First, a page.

A few weeks ago I entered the 2019 Comrades Marathon. Everyone who knows me knows that submitting my entry and getting the confirmation email back was supposed to be the most exciting moment ever for me. It was, after all, a major step towards fulfilling a 27-year-old dream to run the Comrades. I started training for this race more than a year ago and bar a few niggles I’ve made steady progress. Yet instead of excitement, I felt overwhelmed with doubt and questions about my ability to complete the distance. Instead of leaning into what I know I’ve already achieved on this journey and allowing that knowledge to build my confidence, I started to think about giving up. My little voice started telling me I don’t have what it takes to cover the distance. Instead of waking up in the morning ready to spring into action on my training program I found myself trying to negotiate the process and the training being prescribed by my coach. For a few days, I found myself allowing old patterns to creep back into my thinking and as I did I felt my resistance to the work that’s required of me to reach my goal rising.
Deep down there has never been any question that this goal has been a driving force for me. If anyone asks me about it I light up instantly and if they give me 5 minutes, I’ll spend every one telling them how it feels so amazing to be running again and how I have re-arranged my entire existence around it. So why the resistance when I got my entry confirmation? Simply put, resistance is one of the hardest and trickiest opponents we will ever encounter and without consistent management of our minds we run the risk of allowing it to taunt us, to trip us up and to stop us in our tracks. What I really want - to be able to cross the finish line in Pietermaritzburg on 09 June 2019 within the 12-hour time limit - lies on the other side of the work I need to do. I already know that crossing the finish line within 12 hours on my first attempt will feel as good to me as winning the whole race. But I know myself too, including all my past patterns of behaviour and thinking and I knew early on in this journey that I was going to need to work on mastering my mind just as hard as I needed to work on my fitness, strength, and endurance. And for that reason, I committed to life coaching alongside my physical training program. And so as I felt my resistance building I also knew that I had a brand new set of skills and tools to implement in order to overcome it. I knew too from the work I’ve done in life coaching that the resistance was not going to keep me safe. It was going to keep me stuck. Unlike any previous time in my life, I didn’t quit. I chose to work through my fear (of failing and of actually succeeding) and my questioning of self and to face the resistance head-on. After all, what is resistance other than a thought I give power to?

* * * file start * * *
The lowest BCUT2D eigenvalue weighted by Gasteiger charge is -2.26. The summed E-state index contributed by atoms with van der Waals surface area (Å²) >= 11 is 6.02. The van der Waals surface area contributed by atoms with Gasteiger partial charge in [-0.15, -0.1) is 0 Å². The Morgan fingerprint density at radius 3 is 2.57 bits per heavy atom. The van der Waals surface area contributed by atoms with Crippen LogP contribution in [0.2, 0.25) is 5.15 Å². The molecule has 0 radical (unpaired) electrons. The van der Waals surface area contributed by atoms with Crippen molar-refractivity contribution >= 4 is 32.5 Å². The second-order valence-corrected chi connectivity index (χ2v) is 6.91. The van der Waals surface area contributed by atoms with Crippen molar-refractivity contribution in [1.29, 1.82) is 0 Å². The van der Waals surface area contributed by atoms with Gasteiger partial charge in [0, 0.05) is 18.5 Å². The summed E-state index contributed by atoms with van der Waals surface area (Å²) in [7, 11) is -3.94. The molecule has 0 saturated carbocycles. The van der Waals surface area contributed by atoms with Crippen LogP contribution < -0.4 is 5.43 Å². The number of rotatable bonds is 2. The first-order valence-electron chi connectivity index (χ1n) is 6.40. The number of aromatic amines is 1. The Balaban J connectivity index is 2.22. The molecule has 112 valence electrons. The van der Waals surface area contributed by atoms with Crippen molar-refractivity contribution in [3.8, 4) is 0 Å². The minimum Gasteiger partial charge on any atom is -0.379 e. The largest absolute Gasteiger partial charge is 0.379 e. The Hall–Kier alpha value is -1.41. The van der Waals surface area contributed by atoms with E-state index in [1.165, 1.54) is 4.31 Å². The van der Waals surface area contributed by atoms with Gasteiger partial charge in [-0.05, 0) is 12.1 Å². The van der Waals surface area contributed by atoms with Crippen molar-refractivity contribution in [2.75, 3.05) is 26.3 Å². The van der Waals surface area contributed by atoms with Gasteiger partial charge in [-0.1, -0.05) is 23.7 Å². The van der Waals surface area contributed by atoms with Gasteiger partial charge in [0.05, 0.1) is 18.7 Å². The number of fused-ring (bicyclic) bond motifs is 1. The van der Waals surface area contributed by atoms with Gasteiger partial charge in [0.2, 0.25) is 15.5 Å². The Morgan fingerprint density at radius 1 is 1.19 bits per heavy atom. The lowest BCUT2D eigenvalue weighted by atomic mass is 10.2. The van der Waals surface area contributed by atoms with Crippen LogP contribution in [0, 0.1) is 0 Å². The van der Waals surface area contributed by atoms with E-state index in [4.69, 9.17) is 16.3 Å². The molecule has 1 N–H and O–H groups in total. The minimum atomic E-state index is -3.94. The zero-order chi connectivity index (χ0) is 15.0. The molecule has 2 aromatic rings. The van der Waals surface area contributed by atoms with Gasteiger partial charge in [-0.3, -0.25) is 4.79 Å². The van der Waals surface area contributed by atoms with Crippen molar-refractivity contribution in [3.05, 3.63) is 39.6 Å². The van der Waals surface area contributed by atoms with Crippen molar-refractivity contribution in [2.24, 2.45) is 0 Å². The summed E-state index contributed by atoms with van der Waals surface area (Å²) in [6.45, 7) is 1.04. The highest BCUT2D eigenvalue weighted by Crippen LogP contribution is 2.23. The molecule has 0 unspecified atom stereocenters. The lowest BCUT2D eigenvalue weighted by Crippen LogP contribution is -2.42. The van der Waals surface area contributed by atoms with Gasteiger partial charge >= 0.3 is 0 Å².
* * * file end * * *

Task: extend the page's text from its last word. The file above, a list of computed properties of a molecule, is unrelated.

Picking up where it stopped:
So here are the 5 things I activated within myself in order to push through my resistance and to get both my thinking and my training back on track.
A final thought on pushing through resistance from Josh Waitzkin: “Growth comes at the point of resistance. We learn by pushing ourselves and finding what really lies at the outer reaches of our abilities.”
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